Samstag, 23. August 2008


The Blue City

Overlooking Jodhpur: Fort Meherangarh, just as impressive as the fort in Jaisalmer.

Plenty of chipmunks had made the fort their home. This one had a snack while dangling from a tree.

The fort in Jaisalmer was strewn with litter, but here, everything was spick and span - and beautifully restored.

Carrying chair

In the ladies' section of the palace.

Near the fort, a dream in white marble: the Jaswant Thada memorial.


Jaisalmer's Golden Fort is huge

and massive,

full of small crumbling streets

and starving dogs.

Many houses are decorated with paintings of Ganesh, the popular elephant-headed god.

Outside the fort: one of many beautiful Havelis - houses of rich merchants with delicate stone carvings.

Picture by a guide in the Patwon ki Haveli. By the way, if you need a reliable and well-informed riksha driver in Jaisalmer you can call Sachin, +919414761436. We were very pleased with him.

Inside a Haveli

A little outside the city: Bada Bagh, a memorial for the rulers of Jaisalmer - and their wives, who were burnt with them on the funeral pyre.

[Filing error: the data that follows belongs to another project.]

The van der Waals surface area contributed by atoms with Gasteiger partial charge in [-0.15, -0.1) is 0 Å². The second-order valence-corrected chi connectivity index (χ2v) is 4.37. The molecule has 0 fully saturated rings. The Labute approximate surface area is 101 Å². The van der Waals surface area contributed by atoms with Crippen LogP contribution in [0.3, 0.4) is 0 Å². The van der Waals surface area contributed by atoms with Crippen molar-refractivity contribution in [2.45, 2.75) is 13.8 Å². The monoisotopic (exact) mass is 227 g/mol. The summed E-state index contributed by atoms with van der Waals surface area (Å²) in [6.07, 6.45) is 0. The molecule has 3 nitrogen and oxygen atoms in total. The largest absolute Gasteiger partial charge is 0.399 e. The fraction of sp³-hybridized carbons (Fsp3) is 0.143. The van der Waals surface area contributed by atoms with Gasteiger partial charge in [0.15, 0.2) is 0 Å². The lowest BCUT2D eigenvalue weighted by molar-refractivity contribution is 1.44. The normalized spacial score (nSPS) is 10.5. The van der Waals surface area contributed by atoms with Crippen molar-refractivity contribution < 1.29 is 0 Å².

Our hotel

and our hotel room. Almost 300 years old and quite romantic.

In the early morning, we went to lake Gadi Sagar which was supposed to look pretty around sunrise.

It really did.

In the fort again: beautifully carved Jain Temple.

Raj Mahal (City Palace)

Another Jain temple near Jaisalmer.

We also went on a little camel trip,

but nor far enough to escape the crowds.


Douwe and I went to Rajasthan for a long weekend. Our first stop was Udaipur. This is the Lake Palace in Lake Pichola.

Detail of Jagdish Temple

Modes of transportation: autoriksha or elephant, that is the question.

Another elephant: This one is on the wall of the City Palace.

Treasure room in the palace


View of the City Palace from the Lake

City gate

Night bus to Jaisalmer. In India, a night bus isn't full when all the seats are booked. After all, there's still plenty of space in the aisle.

The Nizam's Museum

On a rainy Sunday, I went to the Nizam's Museum with Aakanksha, Zareen, Genevieve and Ricky (all in my German class). The Nizams were the fabulously rich rulers of Hyderabad and the museum displays objects that belonged to the sixth and seventh Nizam.

They charged a whopping 50 Rs per photo! I took these anyway, just for you.

Handwritten Koran

We went home by car and stayed nice and dry while others got their feet wet at the market.